Before the early pioneers to the Shickley area, the land was hunting ground
for the Pawnee and Oto Indian tribes. In 1875, after ceding their remaining
territory to the United States, the Pawnee moved to reservations in Oklahoma,
the Oto following in 1881. There is no evidence of camps in this area.
After the passage of the Homestead Act in 1862 and the close of the Civil War
in 1865, the late sixties saw pioneers coming to south-central Nebraska. They
came from eastern states by covered wagons or by river barge or steamer or rail
to points on the Missouri River until in the fall of 1871 the Burlington Railroad
completed its track across the north part of Fillmore County. This brought an
influx of settlers to this area and the county was organized and county officers
elected in 1871. In 1873, the county was divided into precincts or townships--16
in number, each six miles square. Bryant, the township in which Shickley subsequently
was located, is in the southwest corner, legal description, Township 5 North
and Range 4 West of the 6th Principal Meridian.
Some of the earliest settlers in the area were: Edy Randall, who settled on Section 28, Town 5, Range 4 west, Bryant Precinct, building the first frame house in the spring of 1872. Swan Johnson came in 1883 and Olof Swenson purchased NW 1/4 of Sec. 35 in 1883. William Kline and Robert Campbell owned the properties that Shickley was built on.
During the 1870’s many settlers, Swedish emigrants predominantly, came to Bryant Township. Drought and grasshoppers halted settlement for a time in the early part of the decade and caused some who had already staked claims to relinquish them and return east.
In 1885, the Burlington surveyed for a branch line to run from Beatrice west to Holdrege. It seemed for a time that therewould be a trade center established near the Stockholm Church, which was the Swedish Community Center. However, due to the generous offers of William Kline and Robert Campbell. who owned farms on Section 12 in Bryant Township two and one half miles east of Stockholm, a site for a village was laid out on their land. The town was named “Shickley” from a man by that name who worked for the railroad and played an important part in establishing the village and getting it laid out. A post office was organized and R.B. Campbell was appointed the first postmaster.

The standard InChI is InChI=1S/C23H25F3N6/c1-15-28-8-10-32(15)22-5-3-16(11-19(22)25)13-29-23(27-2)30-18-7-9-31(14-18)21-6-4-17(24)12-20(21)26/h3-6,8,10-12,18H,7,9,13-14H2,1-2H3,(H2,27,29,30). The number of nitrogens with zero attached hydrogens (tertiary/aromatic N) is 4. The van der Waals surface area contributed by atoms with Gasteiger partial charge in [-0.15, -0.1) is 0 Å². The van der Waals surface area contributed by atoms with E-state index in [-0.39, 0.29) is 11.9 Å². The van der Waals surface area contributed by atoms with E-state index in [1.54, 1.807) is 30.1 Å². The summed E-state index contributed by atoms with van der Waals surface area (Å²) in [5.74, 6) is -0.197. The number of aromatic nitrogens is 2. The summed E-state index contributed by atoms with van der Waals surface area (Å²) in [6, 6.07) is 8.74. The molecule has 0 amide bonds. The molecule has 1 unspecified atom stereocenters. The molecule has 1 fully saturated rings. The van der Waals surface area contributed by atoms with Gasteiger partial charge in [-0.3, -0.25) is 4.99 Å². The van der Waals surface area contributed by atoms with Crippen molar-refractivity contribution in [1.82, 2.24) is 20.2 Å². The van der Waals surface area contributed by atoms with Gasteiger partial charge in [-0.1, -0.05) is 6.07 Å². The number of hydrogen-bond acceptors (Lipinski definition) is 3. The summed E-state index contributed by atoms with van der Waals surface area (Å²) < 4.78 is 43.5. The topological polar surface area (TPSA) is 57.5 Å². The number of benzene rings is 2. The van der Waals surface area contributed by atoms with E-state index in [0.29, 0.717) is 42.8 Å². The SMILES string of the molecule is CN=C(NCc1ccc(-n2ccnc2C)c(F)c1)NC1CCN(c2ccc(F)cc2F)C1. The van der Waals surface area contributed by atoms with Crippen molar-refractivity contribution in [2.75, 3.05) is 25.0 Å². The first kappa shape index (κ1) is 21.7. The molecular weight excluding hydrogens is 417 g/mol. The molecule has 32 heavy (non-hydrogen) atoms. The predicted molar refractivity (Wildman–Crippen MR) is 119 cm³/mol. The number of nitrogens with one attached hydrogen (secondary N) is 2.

The village was platted with the Burlington tracks dividing it into two parts. Mr. Kline owned the land on the south side of the railroad and Mr. Campbell that on the north side. Each man tried to interest investors in either businesses or homes to choose his land and for several years this competition existed. The town was incorporated March 20, 1888, with a population of 200. This same year the North Western Railroad Company surveyed for a branch line to run from Superior to Fremont crossing the four south blocks of the original town. At first most of the business places were located facing Market Street in the two blocks between the Burlington and North Western railroads but gradually the trend was to the blocks on Market Street north of the Burlington. By 1910, much of the south blocks had become residential.
The Census Bureau shows the population of Shickley to have been thus through the years: 1890 - 307; 1900 - 372; 1910 -429; 1920 -396; 1930-389; 1940-342; 1950-316; 1960-371, and remaining stable thereafter.
With the advent of automobiles, garages and gas stations were established. The first garages were those of McElroy and Russell and Charles Bergquist, who later sold to Fred Geise. Chris Gratopp, W.C. Milroy and Emil Krause were owners of early cars.